the bride, rising from the table with
an apologetic giggle, and with the last
of her dessert held aloft. "I'm too
wore out. If anybody calls-o' eourse
everybody'll call-just tell 'em I'll see
'cm tomorrow. Come on, dear!"
And she tripped up stairs, with a
juvenile nod over her shoulder, and
with her beaming young husband"fol
lowing.
Mrs. Seely wrung her hands despair*
ingly.
"We said it could not be worse,"
she said, faintly. "But this! How
shall we endure it?"
"I shall not endure it!" said her
L?sband; his face had grown almost
careworn during the last two hours.
"I shall send them packing tomorrow,
and if ever he enters my house
again-"
.He brought his hand down on the
table threateningly.
"But that will not help matters,"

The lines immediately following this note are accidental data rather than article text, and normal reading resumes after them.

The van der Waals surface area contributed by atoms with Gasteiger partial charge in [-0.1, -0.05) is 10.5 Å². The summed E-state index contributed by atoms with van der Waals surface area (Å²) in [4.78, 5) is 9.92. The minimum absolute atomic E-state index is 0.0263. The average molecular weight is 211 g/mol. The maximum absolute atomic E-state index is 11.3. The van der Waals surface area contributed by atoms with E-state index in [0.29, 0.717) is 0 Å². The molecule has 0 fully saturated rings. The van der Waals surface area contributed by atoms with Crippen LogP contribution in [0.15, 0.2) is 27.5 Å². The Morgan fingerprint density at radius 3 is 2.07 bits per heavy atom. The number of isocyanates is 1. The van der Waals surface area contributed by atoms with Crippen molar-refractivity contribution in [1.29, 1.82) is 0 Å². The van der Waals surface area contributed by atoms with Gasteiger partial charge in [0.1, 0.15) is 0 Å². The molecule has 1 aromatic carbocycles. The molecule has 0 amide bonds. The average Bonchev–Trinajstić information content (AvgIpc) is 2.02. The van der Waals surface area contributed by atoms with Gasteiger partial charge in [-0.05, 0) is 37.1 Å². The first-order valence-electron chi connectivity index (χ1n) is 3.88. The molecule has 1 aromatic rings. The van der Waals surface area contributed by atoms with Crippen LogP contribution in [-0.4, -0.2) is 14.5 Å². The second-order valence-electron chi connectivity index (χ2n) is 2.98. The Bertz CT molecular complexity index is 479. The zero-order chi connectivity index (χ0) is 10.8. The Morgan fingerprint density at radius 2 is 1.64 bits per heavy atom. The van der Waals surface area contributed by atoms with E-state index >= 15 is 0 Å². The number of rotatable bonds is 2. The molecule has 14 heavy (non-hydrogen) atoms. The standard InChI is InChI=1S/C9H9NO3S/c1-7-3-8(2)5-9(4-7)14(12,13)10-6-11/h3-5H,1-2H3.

said his ' wife, miserably. "He ls
ruined; we are disgraced; and every
body will know it.
There was a silence.
"I had pictured her to myself," said
Mrs.. Seely, beginning to sob, "as a
y?u'ng girl-a person of suitable ago
for my poor, misguided hoy, decently
educated, and at least a lady. And
even then, when I did not doubt that
lt-was such a one he had chosen, I
thought myself the most unhappy
creature in the world, because she
had not wealth and an old name.
Surely it is a judgment upon us. Oh,
was there ever so dreadful a thing?"
.?:*"P/obably not/' said her husband,
grimly.
It was a solemn group which waited
in the dining-room, next morning, for
the appearance of the newly-wedded
couple.
'..i?There were marks of a tossing
night on every face-in troubled
brows, swollen lids and pale cheeks
and a general gloom prevailed.
Mr. Seely stood in front of the fire
place, watching the half-door with a
st?rn ?ace. * He was master in his own
house at least, and he was determined
that lt should not be disgraced by his
son's wife for another hour.
"Please get them away before any
body comes, papa!" said Kitty. "It
wbiild be dreadful if anybody were to
see her!"